Their commitment has all sorts of social and even political results flowing from it: these young people are pro-life and are sickened by the culture of abortion and the promotion of sexual activity as a matter of social pleasure. They believe in caring for the weak and vulnerable and in neighborliness and service. They won’t accept euthanasia as an answer to the needs of the elderly and sick and they are prepared to campaign and work hard to ensure that the vulnerable are defended. They want to know and understand the Catholic Faith; each one was given a copy of a new Catechism, YouCat, which explains and teaches the Faith with Scriptural and Church references in a clear, detailed and attractive style.

These young people could not be described as “traditional” Catholics — in many ways, they are not traditional at all. Their music style could at times have more in common with what we sometimes call religious “happy-clappers”: they sing things like “Jesus Christ, you are my life”, and they are enthusiastic about gathering on a street corner for a quick guitar-led impromptu time of street-evangelization with hand-clapping and chanting.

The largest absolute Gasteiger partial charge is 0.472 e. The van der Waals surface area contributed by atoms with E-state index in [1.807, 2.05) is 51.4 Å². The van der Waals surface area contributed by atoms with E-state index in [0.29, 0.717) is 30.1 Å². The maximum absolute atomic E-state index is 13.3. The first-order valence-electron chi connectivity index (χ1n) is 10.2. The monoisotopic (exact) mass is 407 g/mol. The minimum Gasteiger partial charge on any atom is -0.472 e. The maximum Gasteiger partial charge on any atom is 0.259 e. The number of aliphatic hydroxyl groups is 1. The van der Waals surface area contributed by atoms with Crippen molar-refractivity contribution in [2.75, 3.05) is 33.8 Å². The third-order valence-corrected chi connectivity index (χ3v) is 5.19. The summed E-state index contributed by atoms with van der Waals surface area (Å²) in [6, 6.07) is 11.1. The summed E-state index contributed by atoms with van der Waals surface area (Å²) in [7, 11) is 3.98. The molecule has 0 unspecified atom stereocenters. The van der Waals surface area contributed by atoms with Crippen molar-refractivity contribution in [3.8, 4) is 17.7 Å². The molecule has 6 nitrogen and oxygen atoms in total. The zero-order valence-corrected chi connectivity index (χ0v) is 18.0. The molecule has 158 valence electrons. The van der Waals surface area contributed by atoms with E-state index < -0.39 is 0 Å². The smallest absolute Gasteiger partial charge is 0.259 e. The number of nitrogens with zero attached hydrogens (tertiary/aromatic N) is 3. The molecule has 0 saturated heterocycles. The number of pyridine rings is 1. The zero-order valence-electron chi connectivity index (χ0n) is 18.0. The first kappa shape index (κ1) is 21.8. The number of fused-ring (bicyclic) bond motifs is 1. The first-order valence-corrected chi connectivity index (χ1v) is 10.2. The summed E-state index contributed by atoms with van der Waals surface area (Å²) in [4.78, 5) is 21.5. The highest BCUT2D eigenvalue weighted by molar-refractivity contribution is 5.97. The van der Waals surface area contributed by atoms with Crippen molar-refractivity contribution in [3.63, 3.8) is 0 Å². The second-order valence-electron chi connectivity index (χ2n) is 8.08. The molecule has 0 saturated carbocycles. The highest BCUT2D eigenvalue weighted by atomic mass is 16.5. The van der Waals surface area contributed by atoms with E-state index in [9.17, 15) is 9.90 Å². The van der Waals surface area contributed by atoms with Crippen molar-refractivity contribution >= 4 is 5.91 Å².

It’s all t-shirts and cut-off shorts or jeans, backpacks that rapidly acquire signatures and scribbled messages from fellow pilgrims, songs to a strummed guitar and shouts of “Ben-e-detto!”, easy chatty familiarity with anyone and everyone and a casual style of speech and manner that owes its origins to TV and pop culture and Facebook and text-talk.

The best way of describing these World Youth Day pilgrims might be as “evangelical Catholics”. They love Christ, they love to adore Him in the Blessed Sacrament and they do so with reverence and silence and for prolonged periods of time.

They love the Rosary and say it a lot. They love the Mass, and they don’t want a gimmicky liturgy, but one they can hear and see and follow with a sense of prayerful vocal participation centered on real inner unity with what is happening at the altar.

They are ready to learn and they don’t want to appear priggish, sanctimonious, or rule-bound but rather open, kind-hearted, and committed to Christ through and with the Church. They show a great loyalty to the pope, whom they revere as a father and regard with great affection. They are prepared to cheer and applaud teachers and preachers who open up for them some of the treasures of the Church’s teaching.

Make no mistake. This generation of young Catholics is well aware of the challenges facing the Church. But the vibrant faith shown at the World Youth Days of recent years is a realistic sign of hope, and there is also honesty, good humor, a willingness to learn, and some courage. In the heat and discomfort of Spain in August, I saw springtime in the Church.

Joanna Bogle, a well-known London journalist and television personality, is a Voices contributing editor.